Even though it has been presumed extinct for 60 years, thousands of birdwatchers never gave up searching for what they call the "Lord God bird."
Earlier this year when it was disclosed that an ivory-billed woodpecker had been spotted in Arkansas, the reaction was extraordinary.
Correspondent Ed Bradley reports.
The ivory-billed woodpecker's resurrection is an amazing story — not just about the bird but the people who are obsessed with it. It's also a story involving extraordinary luck, secrecy, millions of dollars and months of searching a forest in eastern Arkansas looking for a flying needle in a haystack.
All that's left of the "Big Woods" — a forest that once covered 24 million acres and stretched from Memphis, Tenn., to Little Rock — is some 500,000 acres in Arkansas. The spectacular swamps and hardwood forests of the South were once home to the ivory-billed woodpecker.
Stories about the woodpecker go back to the days when only native Americans were in the region. Some saw its skull as a symbol of power, the feathers as objects of beauty. In Victorian times, women prized the feathers for their hats.
By the beginning of the last century, the bird had been nearly hunted to extinction. It was said to be so beautiful that when people saw it, they said, "Lord God! What a bird!" The name stuck.
The "Lord God bird" was the largest woodpecker in America. But for more than half a century, the only way you could see one was in stuffed form.
"It's a huge, black woodpecker, basically, with lightning bolts of white down the back and a huge patch of white on the wings," explains John Fitzpatrick, head of the Lab of Ornithology at Cornell University and a leading authority on birds.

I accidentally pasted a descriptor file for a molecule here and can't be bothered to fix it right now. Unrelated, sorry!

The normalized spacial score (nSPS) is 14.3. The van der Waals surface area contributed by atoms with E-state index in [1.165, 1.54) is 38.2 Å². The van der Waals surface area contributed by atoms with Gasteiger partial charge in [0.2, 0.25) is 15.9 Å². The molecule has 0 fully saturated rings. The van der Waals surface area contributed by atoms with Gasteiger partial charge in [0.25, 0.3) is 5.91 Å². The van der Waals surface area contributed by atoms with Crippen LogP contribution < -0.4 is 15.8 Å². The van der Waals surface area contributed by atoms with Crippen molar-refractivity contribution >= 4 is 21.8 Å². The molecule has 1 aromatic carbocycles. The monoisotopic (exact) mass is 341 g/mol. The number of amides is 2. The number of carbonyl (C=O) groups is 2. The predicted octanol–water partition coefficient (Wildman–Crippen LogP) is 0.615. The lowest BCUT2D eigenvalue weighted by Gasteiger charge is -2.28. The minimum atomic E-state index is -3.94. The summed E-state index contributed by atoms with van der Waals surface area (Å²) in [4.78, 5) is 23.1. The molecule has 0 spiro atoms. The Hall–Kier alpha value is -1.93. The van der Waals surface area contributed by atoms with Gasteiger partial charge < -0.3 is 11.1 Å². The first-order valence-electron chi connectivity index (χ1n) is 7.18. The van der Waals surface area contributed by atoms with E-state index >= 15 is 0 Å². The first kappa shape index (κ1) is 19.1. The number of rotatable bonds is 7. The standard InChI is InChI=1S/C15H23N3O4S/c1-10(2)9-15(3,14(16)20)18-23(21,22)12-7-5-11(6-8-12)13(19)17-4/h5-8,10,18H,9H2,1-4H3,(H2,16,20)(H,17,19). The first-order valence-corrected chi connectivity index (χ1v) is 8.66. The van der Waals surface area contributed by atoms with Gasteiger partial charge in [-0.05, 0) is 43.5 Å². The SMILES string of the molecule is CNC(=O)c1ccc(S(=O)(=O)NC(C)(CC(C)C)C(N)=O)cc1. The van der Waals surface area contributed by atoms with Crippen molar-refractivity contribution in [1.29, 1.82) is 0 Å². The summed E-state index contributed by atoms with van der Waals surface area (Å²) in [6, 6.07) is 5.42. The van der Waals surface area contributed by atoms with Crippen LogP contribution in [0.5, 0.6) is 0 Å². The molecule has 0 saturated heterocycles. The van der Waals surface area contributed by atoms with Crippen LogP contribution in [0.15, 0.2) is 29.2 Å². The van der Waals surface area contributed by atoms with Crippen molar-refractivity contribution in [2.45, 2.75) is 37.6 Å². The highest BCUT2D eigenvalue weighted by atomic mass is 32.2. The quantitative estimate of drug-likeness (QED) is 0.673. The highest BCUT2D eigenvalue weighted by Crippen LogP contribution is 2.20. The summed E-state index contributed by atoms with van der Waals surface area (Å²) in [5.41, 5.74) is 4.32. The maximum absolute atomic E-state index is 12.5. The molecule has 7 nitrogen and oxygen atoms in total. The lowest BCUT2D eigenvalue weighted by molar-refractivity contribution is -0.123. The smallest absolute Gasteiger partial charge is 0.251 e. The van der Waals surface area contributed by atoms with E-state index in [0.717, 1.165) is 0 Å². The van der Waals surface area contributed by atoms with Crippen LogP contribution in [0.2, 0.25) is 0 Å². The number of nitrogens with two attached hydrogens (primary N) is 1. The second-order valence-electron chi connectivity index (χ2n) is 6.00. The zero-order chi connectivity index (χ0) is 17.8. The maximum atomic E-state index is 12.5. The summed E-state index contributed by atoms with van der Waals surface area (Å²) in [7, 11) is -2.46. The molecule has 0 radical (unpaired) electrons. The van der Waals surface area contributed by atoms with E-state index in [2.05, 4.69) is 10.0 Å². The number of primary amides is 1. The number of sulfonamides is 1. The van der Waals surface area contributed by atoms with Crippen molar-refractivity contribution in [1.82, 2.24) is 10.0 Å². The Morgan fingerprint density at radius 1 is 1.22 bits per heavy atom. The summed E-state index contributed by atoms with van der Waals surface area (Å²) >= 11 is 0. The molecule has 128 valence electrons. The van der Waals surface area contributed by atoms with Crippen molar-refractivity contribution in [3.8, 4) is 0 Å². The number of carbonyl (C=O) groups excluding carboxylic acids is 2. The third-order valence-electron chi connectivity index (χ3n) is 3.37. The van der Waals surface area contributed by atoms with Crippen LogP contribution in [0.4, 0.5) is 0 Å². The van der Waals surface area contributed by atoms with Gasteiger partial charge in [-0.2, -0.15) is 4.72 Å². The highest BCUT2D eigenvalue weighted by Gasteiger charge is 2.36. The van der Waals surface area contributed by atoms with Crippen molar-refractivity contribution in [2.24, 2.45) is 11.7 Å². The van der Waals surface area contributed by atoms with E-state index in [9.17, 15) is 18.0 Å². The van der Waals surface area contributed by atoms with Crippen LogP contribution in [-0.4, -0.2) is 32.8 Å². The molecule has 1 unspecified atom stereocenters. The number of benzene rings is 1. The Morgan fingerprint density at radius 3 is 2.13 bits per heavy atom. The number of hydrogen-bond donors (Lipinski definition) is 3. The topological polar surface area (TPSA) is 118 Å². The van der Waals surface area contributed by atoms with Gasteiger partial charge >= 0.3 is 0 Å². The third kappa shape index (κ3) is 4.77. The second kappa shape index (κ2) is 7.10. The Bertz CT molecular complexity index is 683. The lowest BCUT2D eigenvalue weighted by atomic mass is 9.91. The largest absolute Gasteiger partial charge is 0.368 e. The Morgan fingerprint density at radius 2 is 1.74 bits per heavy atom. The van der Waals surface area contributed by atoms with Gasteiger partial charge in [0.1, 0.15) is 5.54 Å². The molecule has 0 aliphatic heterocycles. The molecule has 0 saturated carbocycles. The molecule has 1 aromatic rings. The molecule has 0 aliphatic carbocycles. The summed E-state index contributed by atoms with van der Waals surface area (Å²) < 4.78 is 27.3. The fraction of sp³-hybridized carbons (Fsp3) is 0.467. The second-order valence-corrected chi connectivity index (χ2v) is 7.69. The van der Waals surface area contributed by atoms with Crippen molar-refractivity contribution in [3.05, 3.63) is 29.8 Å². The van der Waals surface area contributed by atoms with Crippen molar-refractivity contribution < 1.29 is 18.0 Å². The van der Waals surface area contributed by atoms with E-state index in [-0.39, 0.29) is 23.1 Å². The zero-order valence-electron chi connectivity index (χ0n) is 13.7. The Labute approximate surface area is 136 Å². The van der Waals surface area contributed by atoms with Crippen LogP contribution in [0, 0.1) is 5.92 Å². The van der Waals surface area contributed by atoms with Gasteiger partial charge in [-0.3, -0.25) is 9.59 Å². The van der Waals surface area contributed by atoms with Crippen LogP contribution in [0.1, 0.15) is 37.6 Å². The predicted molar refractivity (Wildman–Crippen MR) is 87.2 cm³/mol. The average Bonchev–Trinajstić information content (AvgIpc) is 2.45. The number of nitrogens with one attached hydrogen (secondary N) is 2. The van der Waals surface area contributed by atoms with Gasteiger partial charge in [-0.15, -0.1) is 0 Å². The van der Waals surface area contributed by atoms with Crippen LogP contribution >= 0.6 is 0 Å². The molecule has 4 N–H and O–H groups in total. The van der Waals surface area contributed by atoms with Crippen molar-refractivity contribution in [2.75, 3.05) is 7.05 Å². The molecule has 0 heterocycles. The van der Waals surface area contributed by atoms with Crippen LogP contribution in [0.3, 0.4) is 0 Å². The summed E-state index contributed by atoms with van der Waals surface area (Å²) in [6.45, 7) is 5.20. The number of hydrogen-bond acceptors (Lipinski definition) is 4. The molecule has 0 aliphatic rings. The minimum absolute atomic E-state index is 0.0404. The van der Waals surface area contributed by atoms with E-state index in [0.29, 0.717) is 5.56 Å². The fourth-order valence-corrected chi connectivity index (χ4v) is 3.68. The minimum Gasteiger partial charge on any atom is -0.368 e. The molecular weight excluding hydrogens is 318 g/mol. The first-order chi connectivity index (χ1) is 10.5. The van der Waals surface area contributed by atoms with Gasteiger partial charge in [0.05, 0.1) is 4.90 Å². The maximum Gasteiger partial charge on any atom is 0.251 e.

Fitzpatrick says the bird has a distinctive sound that has been likened to a tin horn.
The first recording of that sound was made in 1935 in Louisiana by a team of scientists from Cornell. They also took the first pictures of the bird.
At the time, the "Lord God bird" was already on the verge of extinction. In the following decade, logging reduced its last known habitat to thousands of stumps.
"This has been the symbol of what we did wrong. The complete annihilation of one of America's most treasured and spectacular pieces of land. We cut it all," says Fitzpatrick.
By the 1940s the ivory-billed woodpecker was presumed extinct.
Gene Sparling, an outdoorsman from Hot Springs, Ark., also thought the bird had been extinct during his entire lifetime.
In February 2004, Sparling was kayaking in the Big Woods when he saw something he will never forget. "A large woodpecker flew into the channel from above the canopy. He was headed straight towards me."
Sparling considered that it might be the smaller woodpecker that's common around the region called "the pilleated," but ruled it out. "I realized that if it was not a pilleated, the only other alternative was for it to be an ivory bill," he says.
Sparling made a veiled reference to his sighting on the Internet, and got a response right away.
"We came down, you know, just a few days later. As quick as we could get out of town," says Tim Gallagher, a wildlife photographer and author from Cornell.
He was joined by Bobby Harrison, a college professor from Alabama, and both are "ivory-billed hunters" — bird watchers who have been looking for the bird for years believing it's still alive.
When they heard about his sighting, they immediately contacted Sparling, who took them near the spot where he saw the bird.
"And then this bird just burst across in front of us at close range," Gallagher says. "About 65 feet away. And right in the sunlight. … And it was just, I mean, I dropped my paddle and almost fell out of the canoe. I mean it was like getting slapped in the face."